Biomechanics of the upper limb : applications of motion analysis and force measurement techniques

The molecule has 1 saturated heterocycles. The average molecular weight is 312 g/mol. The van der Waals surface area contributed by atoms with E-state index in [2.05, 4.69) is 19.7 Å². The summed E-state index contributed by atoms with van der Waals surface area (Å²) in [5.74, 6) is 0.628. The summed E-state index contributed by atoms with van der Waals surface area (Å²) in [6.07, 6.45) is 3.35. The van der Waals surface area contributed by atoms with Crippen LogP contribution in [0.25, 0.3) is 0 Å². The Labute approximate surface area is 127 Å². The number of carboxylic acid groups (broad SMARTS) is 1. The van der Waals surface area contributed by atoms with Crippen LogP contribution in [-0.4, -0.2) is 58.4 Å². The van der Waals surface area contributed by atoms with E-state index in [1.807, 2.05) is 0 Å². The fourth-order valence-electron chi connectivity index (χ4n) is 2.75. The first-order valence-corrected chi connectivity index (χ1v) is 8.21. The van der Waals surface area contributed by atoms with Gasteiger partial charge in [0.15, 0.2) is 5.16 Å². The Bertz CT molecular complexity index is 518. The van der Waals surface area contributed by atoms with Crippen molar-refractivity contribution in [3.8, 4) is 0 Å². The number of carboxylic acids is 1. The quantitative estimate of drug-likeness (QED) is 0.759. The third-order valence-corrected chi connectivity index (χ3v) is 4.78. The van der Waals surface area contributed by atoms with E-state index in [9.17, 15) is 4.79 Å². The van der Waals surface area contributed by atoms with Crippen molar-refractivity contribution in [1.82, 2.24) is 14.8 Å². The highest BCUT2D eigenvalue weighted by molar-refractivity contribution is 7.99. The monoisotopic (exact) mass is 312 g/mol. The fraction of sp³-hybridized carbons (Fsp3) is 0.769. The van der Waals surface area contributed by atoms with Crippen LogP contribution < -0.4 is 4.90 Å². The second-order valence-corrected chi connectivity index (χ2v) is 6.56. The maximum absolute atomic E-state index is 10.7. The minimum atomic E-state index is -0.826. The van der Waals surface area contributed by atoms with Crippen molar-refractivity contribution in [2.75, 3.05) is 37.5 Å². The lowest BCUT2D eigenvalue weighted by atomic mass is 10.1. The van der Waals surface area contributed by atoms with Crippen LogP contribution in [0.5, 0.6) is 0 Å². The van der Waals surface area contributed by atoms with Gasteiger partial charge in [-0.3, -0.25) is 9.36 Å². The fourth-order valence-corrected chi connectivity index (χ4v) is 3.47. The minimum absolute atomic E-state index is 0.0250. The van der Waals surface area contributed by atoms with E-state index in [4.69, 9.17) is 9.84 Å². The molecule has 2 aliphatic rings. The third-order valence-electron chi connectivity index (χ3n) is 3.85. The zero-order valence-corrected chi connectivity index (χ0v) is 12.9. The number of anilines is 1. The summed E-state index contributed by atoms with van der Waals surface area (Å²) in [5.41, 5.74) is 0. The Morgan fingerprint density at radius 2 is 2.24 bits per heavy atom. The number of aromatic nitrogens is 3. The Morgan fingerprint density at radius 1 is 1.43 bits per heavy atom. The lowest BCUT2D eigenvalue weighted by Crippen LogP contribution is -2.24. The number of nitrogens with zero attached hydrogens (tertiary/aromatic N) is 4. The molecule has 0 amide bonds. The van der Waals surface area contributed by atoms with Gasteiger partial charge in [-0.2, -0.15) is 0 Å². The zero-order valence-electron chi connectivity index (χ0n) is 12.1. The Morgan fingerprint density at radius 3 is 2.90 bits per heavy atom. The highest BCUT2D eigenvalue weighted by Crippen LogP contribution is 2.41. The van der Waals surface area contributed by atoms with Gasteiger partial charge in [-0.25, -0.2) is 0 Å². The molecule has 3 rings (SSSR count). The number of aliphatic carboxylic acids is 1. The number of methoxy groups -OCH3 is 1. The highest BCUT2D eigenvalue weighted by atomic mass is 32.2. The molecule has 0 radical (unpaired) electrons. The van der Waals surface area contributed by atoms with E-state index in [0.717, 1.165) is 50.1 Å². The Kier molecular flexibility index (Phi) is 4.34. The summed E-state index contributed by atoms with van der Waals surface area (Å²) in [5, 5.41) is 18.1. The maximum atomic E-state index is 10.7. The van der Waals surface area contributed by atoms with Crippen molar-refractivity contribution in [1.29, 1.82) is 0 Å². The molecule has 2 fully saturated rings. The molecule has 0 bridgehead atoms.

Two studies involving different applications of motion analysis and force measurement techniques are presented. The first study provides data on typical loads on the upper limb, and the muscle and joint forces which oppose them. The second presents parameters defining the biomechanics of knife stab attacks in order to specify standards for the testing of stab resistant body armour. A three dimensional, mathematical model of the elbow and wrist joints, including 15 muscle units, 3 ligaments and 4 joint forces, has been developed. A new strain gauge transducer has been developed to measure functional grip forces. The device measures radial forces divided into six components and forces of up to 250N per segment can be measured with an accuracy of «1%. Ten normal volunteers from within the Bioengineering Unit were asked to complete four tasks representing occupational activities, during which time their grip force, was monitored. Together with kinematic information from the six-camera Vicon data, the moment effect of these loads at the joints was calculated. These external moments are assumed to be balanced by the internal moments, generated by the muscles, passive soft tissue and bone contact. The effectiveness of the body's internal structures in generating joint moments was assessed by studying the geometry of a simplified model of the structures, where information about the lines of action and moment arms of muscles, tendons and ligaments is contained. The assumption of equilibrium between these external and internal joint moments allows formulation of a set of equations from which muscle and joint forces can be calculated. A two stage, linear optimisation routine minimising the overall muscle stress and the sum of the joint forces has been used to overcome the force sharing problem. Humero-uInar forces of up to 1600N, humero-radial forces of up to 800N and wrist joint forces of up to 2800N were found for moderate level activity. The model was validated by comparison with other studies. A wide range of parameters defining the biomechanics of knife stab attacks has been measured in order to specify standards for the testing of stab resistant body armour. Stab styles based on reported incidents provided more realistic data than had previously existed. A six camera Vicon motion analysis system and specially developed force measuring knife were used to measure the parameters. Twenty volunteers were asked to stab a target with near maximal effort. Three styles of stab were used: a short thrust forward, a horizontal style sweep around the body and an overhand stab. The body holding the knife u-as modelled as a series of rigid segments: trunk, upper arm, forearm and hand, and knife. The calculation of the velocities of theses egments, and knowledge of the mass distribution from biomechanical tables, allowed the calculation of the segment energy and momentum values. The knife measured four components of load: axial force (along the length of the blade), cutting force (parallel to the breadth of the blade), lateral force (across the blade) and torque (twisting action) using foil strain gauges. The 95th Percentile values for axial force and energy were 1885N and 69J respectively.